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Assessment of what the students have produced
In our daily teaching, we continuously generate, along with the students, favorable situations to collect evidence that allow us to assess formatively and also, if necessary, grade the learning.
In this article, we intend to show what students have produced and provide the reflections and observations that we can make based on this. It is precisely through giving students accurate feedback on tasks, that we can help them regulate learning and check what they have learned.
An Example of Assessment in the Classroom
We presented to a group of 7th grade students the first three images of a series and asked them: “How many squares will the fourth drawing have?” We ask them to work in pairs and we insist on, in addition to saying the number of squares, it is essential that they justify, in two different ways, the reasoning that led them to the answer.
The written work of the pairs is as follows:
They present the two different explanations which demonstrate how they answered the question and justify it. They know how to geometrically analyze the series (identify the square shape) and know how to describe what happens to each side and then repeat it 4 times. In the second explanation, they make a connection with numbers: they identify the square numbers. In addition, they find understandable forms of communication and representation.
These students also approach the problem from the difference between areas, like pair 1, but their representation has less detail and does not show any evidence of connection (they do not record the square numbers, for example).
In addition to the reasoning we have already seen from the other pairs, they add a new one: they divide the images into the 4 sides of the squares and count the squares on each side. In addition, it is understood that the corners must be subtracted because, with this procedure, they have been counted twice. They demonstrate an adequate level of problem solving, but this pair demonstrate a lower competency in communication and representation: for example, in the second image they use the word side to refer to the sides, which is correct, but also to refer to the vertices.
None of the pairs show evidence of being able to generalize, so we might doubt whether they have over-relied on counting the squares from the previous step (they know that the third image of the series has 16 squares and you only have to add 4 more).
We could help them go further by asking them: “How many squares would image 30 have? and image 50?” In an effort to get the students to generalize, we asked about steps 30 and 50 of the series, which are too far from the first images to follow a counting strategy.
How do we use a task for grading?
If we wanted to grade this task, we could consider the observations we have commented on and assign a level of acquisition to each pair. If a teacher wanted to grade in 4 levels, they could say that the first pair demonstrates remarkable acquisition in communication and representation, problem solving, and reasoning and proof. Some more evidence would be needed to grade the process of making connections.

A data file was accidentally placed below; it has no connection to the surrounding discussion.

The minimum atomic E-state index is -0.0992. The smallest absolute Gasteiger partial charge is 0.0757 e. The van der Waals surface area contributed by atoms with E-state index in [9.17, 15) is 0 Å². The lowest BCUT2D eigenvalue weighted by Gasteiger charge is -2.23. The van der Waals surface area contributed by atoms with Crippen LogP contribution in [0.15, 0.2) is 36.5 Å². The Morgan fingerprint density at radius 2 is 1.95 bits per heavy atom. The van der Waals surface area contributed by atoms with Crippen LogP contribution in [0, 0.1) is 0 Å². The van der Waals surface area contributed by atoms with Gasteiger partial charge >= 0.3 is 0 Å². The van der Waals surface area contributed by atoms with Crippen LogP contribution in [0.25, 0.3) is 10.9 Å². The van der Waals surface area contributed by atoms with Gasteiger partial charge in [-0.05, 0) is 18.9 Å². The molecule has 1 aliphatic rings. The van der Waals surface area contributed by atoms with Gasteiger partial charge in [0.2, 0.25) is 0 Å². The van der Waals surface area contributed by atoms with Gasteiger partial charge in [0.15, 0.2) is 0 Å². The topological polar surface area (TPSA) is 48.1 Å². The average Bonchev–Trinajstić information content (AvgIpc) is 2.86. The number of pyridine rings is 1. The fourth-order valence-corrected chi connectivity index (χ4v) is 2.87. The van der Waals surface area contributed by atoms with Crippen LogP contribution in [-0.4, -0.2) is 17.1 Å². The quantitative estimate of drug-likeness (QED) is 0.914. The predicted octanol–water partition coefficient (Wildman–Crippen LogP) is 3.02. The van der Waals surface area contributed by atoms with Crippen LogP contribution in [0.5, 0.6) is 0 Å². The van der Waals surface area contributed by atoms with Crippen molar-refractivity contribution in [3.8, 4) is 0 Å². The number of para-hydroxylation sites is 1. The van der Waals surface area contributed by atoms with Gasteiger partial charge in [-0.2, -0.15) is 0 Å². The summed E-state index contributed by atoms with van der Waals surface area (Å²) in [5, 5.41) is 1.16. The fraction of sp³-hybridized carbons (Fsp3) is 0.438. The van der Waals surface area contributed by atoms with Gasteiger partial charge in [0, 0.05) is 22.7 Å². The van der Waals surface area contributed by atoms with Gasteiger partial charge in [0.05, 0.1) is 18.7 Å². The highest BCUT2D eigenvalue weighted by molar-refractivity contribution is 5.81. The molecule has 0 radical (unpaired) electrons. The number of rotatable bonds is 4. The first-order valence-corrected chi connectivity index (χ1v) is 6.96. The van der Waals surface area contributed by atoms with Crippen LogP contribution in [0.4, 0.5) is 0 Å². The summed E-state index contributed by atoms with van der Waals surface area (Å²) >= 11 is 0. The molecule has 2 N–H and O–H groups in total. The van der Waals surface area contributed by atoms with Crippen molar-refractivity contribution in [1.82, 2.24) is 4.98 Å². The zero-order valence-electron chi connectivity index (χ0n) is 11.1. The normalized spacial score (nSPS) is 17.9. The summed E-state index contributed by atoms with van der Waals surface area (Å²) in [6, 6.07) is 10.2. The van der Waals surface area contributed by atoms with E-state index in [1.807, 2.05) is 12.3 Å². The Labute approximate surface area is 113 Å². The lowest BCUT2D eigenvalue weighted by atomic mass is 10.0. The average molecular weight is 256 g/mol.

The other pairs know how to answer the initial question and then look for ways to justify it, without much success. They all know that there are 20 squares, 4 more than in the third image of the series, but they do not show evidence of knowing how to analyze the images geometrically, nor numerically.
In these cases, we should ask the students questions to help them break down the problem into parts: “What geometric shape do all the images have?”, “What elements of the square can you identify?”, “What is different about each step of the series?”.
At the moment, the students do not show a satisfactory acquisition of the competencies: they do not clearly relate the drawings they produce with the images of the series; they do not represent them in an understandable way, and it seems that they try to justify the count without finding the geometric or numerical connection, since they know that the next shape will have 20 squares because they are able to count them, but they do not show any other reasoning or pattern observation.
Before asking the students to generalize, they should be able to reason and analyze the series in these first images.
Social-emotional Skills in the Assessment
In the case of pair 7, we see an example in which it is probably their social-emotional skills preventing them from learning. Students censor themselves; they dismiss reasoning too quickly that could lead them to higher-order cognitive processes, such as deducing and conjecture.
In addition, they present 3 ways of analyzing the series, one more than their classmates: the squares are 4 more than the previous step (first correct and discarded reasoning); multiply by 4 the number of the position occupied by this element in the sequence and add 4 squares, one per corner (second correct and discarded reasoning), and, finally, they do not rule out a reasoning that removes the analysis of the geometric shape and that is precisely accompanied by the less clear justification, but that numerically works well.
These students should be asked why they discarded their ideas, and encouraged to persevere and continue exploring different perspectives: “Why do you abandon this reasoning? At what point was it difficult? What didn’t fit? Why do you multiply 5 by 4? What does 5 mean in your multiplication?” And we could also ask them, “How many squares would element 30 have?” Forcing them to generalize can help them pick up on some of the more efficient discarded arguments.
The answers to the questions we ask them will also be indicators of assessment and will give us more clues on how to guide these students to take the next steps and learn. Because assessing is learning, and learning is what assessing is all about.